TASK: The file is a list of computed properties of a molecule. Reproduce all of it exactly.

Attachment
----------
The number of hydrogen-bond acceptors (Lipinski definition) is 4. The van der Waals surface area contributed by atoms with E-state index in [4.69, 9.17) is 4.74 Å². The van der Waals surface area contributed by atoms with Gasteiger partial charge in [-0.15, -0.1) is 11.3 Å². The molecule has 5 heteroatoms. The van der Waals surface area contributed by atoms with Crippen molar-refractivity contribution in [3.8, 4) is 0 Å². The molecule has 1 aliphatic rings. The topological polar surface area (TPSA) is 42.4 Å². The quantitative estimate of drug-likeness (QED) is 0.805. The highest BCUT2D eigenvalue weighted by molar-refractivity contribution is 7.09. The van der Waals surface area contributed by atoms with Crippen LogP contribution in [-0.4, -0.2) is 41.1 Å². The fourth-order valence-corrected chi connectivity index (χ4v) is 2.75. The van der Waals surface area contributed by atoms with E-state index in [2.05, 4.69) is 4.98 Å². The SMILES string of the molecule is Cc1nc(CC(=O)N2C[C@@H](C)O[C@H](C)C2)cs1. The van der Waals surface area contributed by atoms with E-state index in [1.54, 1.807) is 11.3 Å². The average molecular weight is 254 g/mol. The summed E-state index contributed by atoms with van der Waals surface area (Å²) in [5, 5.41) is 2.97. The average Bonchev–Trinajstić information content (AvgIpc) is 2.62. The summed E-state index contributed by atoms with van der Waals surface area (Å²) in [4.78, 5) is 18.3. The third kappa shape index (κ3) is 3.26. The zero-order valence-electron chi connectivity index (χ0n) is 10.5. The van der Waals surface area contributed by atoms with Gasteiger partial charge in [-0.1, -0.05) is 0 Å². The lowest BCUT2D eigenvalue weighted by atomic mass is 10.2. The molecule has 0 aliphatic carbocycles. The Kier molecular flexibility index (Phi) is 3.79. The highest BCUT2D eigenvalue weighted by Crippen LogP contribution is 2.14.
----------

The number of hydrogen-bond acceptors (Lipinski definition) is 4. The van der Waals surface area contributed by atoms with E-state index in [4.69, 9.17) is 4.74 Å². The van der Waals surface area contributed by atoms with Gasteiger partial charge in [-0.15, -0.1) is 11.3 Å². The molecule has 5 heteroatoms. The van der Waals surface area contributed by atoms with Crippen molar-refractivity contribution in [3.8, 4) is 0 Å². The molecule has 1 aliphatic rings. The topological polar surface area (TPSA) is 42.4 Å². The quantitative estimate of drug-likeness (QED) is 0.805. The highest BCUT2D eigenvalue weighted by molar-refractivity contribution is 7.09. The van der Waals surface area contributed by atoms with Crippen LogP contribution in [-0.4, -0.2) is 41.1 Å². The fourth-order valence-corrected chi connectivity index (χ4v) is 2.75. The van der Waals surface area contributed by atoms with E-state index in [2.05, 4.69) is 4.98 Å². The SMILES string of the molecule is Cc1nc(CC(=O)N2C[C@@H](C)O[C@H](C)C2)cs1. The van der Waals surface area contributed by atoms with E-state index in [1.54, 1.807) is 11.3 Å². The average molecular weight is 254 g/mol. The summed E-state index contributed by atoms with van der Waals surface area (Å²) in [5, 5.41) is 2.97. The average Bonchev–Trinajstić information content (AvgIpc) is 2.62. The summed E-state index contributed by atoms with van der Waals surface area (Å²) in [4.78, 5) is 18.3. The third kappa shape index (κ3) is 3.26. The zero-order valence-electron chi connectivity index (χ0n) is 10.5. The van der Waals surface area contributed by atoms with Gasteiger partial charge in [-0.1, -0.05) is 0 Å². The lowest BCUT2D eigenvalue weighted by atomic mass is 10.2. The molecule has 0 aliphatic carbocycles. The Kier molecular flexibility index (Phi) is 3.79. The highest BCUT2D eigenvalue weighted by Crippen LogP contribution is 2.14.